There are presently a few different biomarkers of aging under development based on changes in patterns of DNA methylation, an epigenetic decoration to DNA that determines the rate at which specific proteins are manufactured. The molecular damage that causes aging is the same in all of us, and thus some portion of the cellular reaction to environment and circumstances will also be the same in all of us: as damage accumulates, cells change their behavior in response. A good biomarker that accurately reflects biological age can, once validated, be used to greatly speed up development of therapies that slow or repair the causes of aging. At present the only reliable way to assess outcomes is to run life span studies, something that is for many organizations prohibitively expensive when carried out in mice, and out of the question when it comes to gathering human data. If lengthy life span studies can be replaced with a biomarker measurement before and after a short period of treatment, then the cost and time taken to evaluate potential rejuvenation therapies will be greatly reduced, and many more research groups will participate in the research and development process.
A team of 65 scientists in seven countries recorded age-related changes to human DNA, calculated the biological age of blood and estimated a person's lifespan. A higher biological age - regardless of chronological age - consistently predicted an earlier death. Drawing on 13 sets of data, including the landmark Framingham Heart Study and Women's Health Initiative, a consortium of 25 institutions analyzed the DNA in blood samples collected from more than 13,000 people in the United States and Europe. Applying a variety of molecular methods, including an epigenetic clock developed in 2013, the scientists measured the aging rates of each individual. The clock calculates the aging of blood and other tissues by tracking methylation, a natural process that chemically alters DNA over time. By comparing chronological age to the blood's biological age, the scientists used the clock to predict each person's life expectancy.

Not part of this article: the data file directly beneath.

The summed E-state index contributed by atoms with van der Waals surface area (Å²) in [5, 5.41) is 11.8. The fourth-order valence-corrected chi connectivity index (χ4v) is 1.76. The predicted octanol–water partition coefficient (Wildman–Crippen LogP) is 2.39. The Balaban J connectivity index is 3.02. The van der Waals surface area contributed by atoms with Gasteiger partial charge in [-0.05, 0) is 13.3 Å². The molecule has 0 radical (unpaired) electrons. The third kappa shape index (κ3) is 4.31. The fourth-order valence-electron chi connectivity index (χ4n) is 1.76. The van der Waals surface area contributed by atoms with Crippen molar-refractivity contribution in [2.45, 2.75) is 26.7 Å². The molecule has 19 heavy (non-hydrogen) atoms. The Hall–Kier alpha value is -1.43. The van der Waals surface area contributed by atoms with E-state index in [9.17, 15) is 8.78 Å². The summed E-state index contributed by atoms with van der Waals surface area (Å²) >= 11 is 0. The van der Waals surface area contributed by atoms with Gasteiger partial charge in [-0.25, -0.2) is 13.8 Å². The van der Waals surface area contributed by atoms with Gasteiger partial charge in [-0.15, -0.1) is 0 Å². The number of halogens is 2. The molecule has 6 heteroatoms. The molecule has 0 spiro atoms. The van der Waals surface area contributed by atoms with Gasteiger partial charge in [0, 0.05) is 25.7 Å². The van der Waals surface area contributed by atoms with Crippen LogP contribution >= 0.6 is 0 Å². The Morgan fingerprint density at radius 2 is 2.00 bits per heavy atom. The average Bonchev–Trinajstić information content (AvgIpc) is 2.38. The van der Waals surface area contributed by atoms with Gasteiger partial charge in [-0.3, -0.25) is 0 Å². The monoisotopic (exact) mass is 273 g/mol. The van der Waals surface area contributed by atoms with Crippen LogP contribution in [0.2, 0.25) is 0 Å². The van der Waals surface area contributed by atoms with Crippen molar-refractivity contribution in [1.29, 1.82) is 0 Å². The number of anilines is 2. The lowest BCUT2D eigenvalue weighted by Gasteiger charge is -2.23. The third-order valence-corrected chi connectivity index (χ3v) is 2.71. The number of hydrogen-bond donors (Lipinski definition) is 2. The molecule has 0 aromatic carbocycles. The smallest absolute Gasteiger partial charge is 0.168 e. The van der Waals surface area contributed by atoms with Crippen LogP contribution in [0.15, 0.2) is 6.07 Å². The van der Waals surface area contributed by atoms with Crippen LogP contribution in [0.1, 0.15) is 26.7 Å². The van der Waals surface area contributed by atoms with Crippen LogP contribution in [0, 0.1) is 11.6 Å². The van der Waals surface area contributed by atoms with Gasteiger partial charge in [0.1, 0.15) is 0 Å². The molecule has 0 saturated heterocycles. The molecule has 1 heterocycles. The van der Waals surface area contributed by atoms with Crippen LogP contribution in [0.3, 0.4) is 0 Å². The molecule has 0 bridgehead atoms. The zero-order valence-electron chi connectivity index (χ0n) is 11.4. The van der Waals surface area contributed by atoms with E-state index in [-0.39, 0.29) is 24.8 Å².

"Our findings show that the epigenetic clock was able to predict the lifespans of Caucasians, Hispanics and African-Americans in these cohorts, even after adjusting for traditional risk factors like age, gender, smoking, body-mass index and disease history. We discovered that 5 percent of the population ages at a faster biological rate, resulting in a shorter life expectancy. Accelerated aging increases these adults' risk of death by 50 percent at any age." For example, two 60-year-old men both smoke to deal with high stress. The first man's epigenetic aging rate ranks in the top 5 percent, while the second's aging rate is average. The likelihood of the first man dying within the next 10 years is 75 percent compared to 60 percent for the second. The preliminary finding may explain why some individuals die young - even when they follow a nutritious diet, exercise regularly, drink in moderation and don't smoke. "While a healthful lifestyle may help extend life expectancy, our innate aging process prevents us from cheating death forever. Yet risk factors like smoking, diabetes and high blood pressure still predict mortality more strongly than one's epigenetic aging rate."
The precise role of epigenetic changes in aging and death, however, remains unknown. "Do the epigenetic changes associated with chronological aging directly cause death in older people? Perhaps they merely enhance the development of certain diseases - or cripple one's ability to resist the progression of disease after it has taken root. Future research is needed to address these questions." Larger studies focused only on cases with well-documented causes of death will help scientists tease out the relationship between epigenetic age and specific diseases. "We must find interventions that prolong healthy living by five to 20 years. We don't have time, however, to follow a person for decades to test whether a new drug works. The epigenetic clock would allow scientists to quickly evaluate the effect of anti-aging therapies in only three years."